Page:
Photo: Steiny

Photo: Steiny

UKMS - Do you lose your mat much?

Steiny - No, not much. Well, sometimes in my garage- it’s sorta a mess.

UKMS - Do you ever swim out with a limp-towel mat cause the paddle out is too austere? Or are you the kind of mat surfer who just takes the hit until you make it past the lineup?

Steiny - I blow up my mat on the beach or cliffs and then tough it out. I can duck dive it pretty well- push it under right before the white water hits and then pop it straight up as the wave passes.

Photo Aurora Alifano

UKMS - How has the mat world changed for you over the last five years with the push of Social Networking? Do you find it beneficial or too trendy?

Steiny - I am having fun with Instagram and blogging. I like seeing other people’s lives and making friends. I don’t feel as isolated in my surf craft choices, musical taste or artistic leanings. Random young people seem to know about mats and matting- they had to learn it somewhere- the internet?

UKMS - Current mat buzz... Tell us a bit about the Hostage Situation.

Steiny - Ah, the hostage crisis. The hostage crisis occurs every 5 years or so on the Westside. When the neighborhood sandbars set up well, it doesn’t really matter how big or small the surf is or where the tide is at- there will be waves. During the hostage crisis nothing else gets done- no shopping, no cooking dinner, no laundry, the lawn doesn’t get cut- Nothing! We go straight from work to the water every single day- surf till you have nothing left, eat, sleep, work as little as possible and repeat. During this year’s hostage crisis I surfed 18 days in a row and 22 out of 24 days. Many of those days include two or even three sessions. Like I said earlier, the record for me is 31 days in a row. That was during the hostage crisis of 2007

Paul Steinberg - Backyard Shaping Photo: Steiny

UKMS – Do your wife and son surf and/or ride mats?

Steiny - My wife can and has ridden mats, the last time she did she got a legit, deep, in and out barrel. We went to Mexico and she was getting nice daily little barrels with a tray and fins. She has really good wave judgment and is a strong graceful swimmer. Susan is an amazing person; there isn’t much she can’t do! She doesn’t like crowds, cold water or wetsuits much so she rarely goes out these days but when she gets the notion she gets it done with style.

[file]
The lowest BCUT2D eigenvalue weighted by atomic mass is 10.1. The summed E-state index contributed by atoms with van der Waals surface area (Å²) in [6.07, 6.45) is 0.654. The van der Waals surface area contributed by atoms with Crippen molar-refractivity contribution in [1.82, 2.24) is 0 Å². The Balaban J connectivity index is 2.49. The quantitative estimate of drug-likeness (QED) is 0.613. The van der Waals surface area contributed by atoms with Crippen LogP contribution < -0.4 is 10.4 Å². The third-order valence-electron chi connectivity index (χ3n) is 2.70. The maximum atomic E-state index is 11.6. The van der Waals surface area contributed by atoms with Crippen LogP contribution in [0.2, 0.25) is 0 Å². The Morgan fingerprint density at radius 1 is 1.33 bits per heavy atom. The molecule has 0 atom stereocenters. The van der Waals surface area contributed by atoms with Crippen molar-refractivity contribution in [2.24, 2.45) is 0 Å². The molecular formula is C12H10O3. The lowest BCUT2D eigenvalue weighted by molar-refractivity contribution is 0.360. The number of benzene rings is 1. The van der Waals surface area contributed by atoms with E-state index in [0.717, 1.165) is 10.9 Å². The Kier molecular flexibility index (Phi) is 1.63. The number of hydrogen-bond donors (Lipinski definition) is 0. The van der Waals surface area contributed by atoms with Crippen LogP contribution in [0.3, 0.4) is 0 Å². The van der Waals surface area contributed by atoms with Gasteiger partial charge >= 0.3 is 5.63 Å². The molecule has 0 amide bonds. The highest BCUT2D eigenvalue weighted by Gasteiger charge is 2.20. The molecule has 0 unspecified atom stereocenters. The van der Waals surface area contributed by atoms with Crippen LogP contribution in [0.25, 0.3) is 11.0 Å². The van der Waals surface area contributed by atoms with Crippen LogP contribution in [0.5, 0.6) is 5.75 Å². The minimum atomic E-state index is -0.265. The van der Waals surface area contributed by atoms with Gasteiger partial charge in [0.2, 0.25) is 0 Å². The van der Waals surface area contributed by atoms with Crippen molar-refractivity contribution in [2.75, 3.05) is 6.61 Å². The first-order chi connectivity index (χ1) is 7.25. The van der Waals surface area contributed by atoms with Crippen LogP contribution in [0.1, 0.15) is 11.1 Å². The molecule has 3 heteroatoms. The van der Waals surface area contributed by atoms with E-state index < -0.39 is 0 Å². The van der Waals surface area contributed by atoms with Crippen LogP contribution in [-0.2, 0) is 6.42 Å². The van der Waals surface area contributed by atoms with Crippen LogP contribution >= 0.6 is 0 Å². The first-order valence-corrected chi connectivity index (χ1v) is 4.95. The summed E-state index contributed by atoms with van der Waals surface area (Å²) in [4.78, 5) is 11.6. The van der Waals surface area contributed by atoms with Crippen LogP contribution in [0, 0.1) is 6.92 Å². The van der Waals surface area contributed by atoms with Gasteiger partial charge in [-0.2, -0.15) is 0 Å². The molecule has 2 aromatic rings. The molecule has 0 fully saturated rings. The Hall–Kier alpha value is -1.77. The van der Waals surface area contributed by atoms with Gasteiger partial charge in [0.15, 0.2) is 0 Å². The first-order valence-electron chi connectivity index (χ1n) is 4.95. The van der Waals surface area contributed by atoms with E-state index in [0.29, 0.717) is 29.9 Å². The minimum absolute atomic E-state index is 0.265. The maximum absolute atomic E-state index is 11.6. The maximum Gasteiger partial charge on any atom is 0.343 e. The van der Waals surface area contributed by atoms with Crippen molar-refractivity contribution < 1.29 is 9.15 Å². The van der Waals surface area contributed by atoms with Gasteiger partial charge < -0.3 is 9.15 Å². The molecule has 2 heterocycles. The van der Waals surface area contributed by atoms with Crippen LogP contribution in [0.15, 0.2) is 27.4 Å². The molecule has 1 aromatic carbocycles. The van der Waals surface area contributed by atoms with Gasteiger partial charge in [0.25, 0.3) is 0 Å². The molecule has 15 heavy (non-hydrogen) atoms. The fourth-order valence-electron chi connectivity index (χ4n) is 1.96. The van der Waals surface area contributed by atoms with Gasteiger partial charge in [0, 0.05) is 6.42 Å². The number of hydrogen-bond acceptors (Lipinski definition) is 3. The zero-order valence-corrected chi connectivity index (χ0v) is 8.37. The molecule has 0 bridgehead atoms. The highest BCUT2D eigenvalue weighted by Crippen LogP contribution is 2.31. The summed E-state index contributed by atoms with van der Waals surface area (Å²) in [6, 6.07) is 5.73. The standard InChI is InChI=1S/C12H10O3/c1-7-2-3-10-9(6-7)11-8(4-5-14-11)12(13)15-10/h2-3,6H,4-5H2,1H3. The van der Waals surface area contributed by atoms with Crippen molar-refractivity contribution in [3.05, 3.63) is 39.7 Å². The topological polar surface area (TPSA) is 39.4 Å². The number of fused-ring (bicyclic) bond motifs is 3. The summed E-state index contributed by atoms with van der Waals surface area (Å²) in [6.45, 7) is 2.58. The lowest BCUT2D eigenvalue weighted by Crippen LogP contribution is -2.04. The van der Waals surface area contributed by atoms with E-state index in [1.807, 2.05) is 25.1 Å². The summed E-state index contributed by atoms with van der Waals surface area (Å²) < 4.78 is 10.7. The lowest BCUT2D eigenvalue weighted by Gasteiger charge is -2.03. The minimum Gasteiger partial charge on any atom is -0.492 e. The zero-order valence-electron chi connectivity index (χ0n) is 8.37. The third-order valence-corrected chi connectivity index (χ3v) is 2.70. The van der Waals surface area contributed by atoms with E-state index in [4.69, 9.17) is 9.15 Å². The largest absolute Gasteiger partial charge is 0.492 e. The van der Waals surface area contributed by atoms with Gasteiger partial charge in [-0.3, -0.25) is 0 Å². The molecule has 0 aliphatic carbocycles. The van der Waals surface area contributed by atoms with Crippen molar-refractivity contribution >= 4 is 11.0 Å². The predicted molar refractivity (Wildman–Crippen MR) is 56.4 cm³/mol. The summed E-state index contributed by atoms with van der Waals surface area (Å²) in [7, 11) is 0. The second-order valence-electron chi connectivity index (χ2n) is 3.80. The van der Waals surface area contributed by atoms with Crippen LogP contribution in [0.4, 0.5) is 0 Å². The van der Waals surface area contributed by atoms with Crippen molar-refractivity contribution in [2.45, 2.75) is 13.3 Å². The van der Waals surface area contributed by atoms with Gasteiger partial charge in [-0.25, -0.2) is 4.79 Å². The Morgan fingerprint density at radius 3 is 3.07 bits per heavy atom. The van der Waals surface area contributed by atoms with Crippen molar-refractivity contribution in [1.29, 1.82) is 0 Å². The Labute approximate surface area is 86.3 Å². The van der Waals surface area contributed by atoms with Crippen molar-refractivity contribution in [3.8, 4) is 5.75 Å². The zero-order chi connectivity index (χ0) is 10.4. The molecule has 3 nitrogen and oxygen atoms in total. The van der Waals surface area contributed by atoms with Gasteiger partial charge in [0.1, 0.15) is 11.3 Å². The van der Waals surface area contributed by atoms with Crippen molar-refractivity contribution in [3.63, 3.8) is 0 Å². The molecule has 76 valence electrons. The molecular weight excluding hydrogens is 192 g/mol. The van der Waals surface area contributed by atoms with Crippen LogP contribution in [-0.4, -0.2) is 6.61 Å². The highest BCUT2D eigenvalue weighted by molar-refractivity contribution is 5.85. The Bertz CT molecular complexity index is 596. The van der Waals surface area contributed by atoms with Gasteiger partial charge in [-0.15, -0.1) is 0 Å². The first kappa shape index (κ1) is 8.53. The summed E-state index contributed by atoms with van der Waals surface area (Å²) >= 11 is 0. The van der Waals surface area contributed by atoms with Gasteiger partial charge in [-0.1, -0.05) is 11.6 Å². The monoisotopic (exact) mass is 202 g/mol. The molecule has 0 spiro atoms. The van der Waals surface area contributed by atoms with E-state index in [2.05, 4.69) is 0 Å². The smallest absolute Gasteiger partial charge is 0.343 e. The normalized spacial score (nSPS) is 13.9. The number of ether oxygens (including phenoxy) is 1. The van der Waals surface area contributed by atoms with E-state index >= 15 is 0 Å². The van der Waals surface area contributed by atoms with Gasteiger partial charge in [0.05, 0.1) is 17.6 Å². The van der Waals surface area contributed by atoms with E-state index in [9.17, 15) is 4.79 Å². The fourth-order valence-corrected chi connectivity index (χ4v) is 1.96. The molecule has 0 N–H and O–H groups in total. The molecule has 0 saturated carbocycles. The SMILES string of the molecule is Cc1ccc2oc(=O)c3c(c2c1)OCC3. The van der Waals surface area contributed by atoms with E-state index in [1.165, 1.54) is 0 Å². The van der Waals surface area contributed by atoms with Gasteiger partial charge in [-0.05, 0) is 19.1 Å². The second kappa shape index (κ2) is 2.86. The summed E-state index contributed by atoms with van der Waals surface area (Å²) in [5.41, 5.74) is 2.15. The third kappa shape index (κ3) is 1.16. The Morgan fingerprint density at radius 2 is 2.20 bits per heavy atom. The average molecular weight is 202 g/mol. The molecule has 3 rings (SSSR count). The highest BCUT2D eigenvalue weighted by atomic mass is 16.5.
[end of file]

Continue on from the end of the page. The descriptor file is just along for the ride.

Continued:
Our son rips no matter what he rides. He rarely mats but when he does he gets good long rides. He has promised to mat with me more this year. He is a lifeguard, swimmer, surfer and excellent bodysurfer. Matting will come easy to him

UKMS – Have you done much traveling for surf in your career? Where and when? And, have you traveled at all to ride mats?

Steiny - When I was younger I traveled to Hawaii and Mexico a lot but wasn’t riding mats much in those years.  I went to New Zealand last year and only brought a mat and fins. It was great. It was so nice to travel without a board bag.

NZ, 2013 Photo: Steiny

Photo: Steiny

UKMS - Do you find it difficult to tell others that don’t mat what this bag of air is all about and why it is so much fun?

Steiny - I don’t know, some people get it, some people don’t. If I had a dollar for every older guy who said: “Surf mat? I used to ride those in the 60s” I’d be rich!

It’s weird who gets it. I had one of the most insightful and in depth chats about matting and Greenough with one on our neighborhood chronic public inebriates. He used to ride canvas mats in the 70s and was tripping on the beauty of the 4th gear flyer. When people see you get a good one and go fast they usually get it.

UKMS - Have you ventured much into the higher gear range as far as speed goes?

Steiny - I have hit some higher gears, yes. My neighborhood wave can be pretty fast, open and long

Respray by Paul Steinberg Photo: Steiny

UKMS - Where do you see yourself in the next two years with your mat surfing? 

Steiny - More of the same: having fun, seeing my friends, riding my bike to the water. A surf trip or two would be great, Australia? New Zealand? Ireland? Hopefully I will stay fit and healthy. I really want to live a life full of appreciation and not have much hate, resentment or judgment in my heart. I want to accept people and be accepted. Not always easy but the joy I get in the water helps me be my best self. Surfing puts saltwater salve on my soul!

UKMS – Maybe take us through your dream mat wave?

Steiny - I would love to mat first point Malibu on an un-crowded warm sunny day. Alas, that is not in the cards.

UKMS - And if you had a crystal ball what would the Future of mat riding look like?

Steiny - The future of mat riding? I don’t know. I hope it includes me.

Thanks for your interest in my scene- I hope you all get good waves and are happy. Your readers can email me at

UKMS - Steiny, thanks so much for taking the time to share your story and your fantastic shots with us.

Photo: Steiny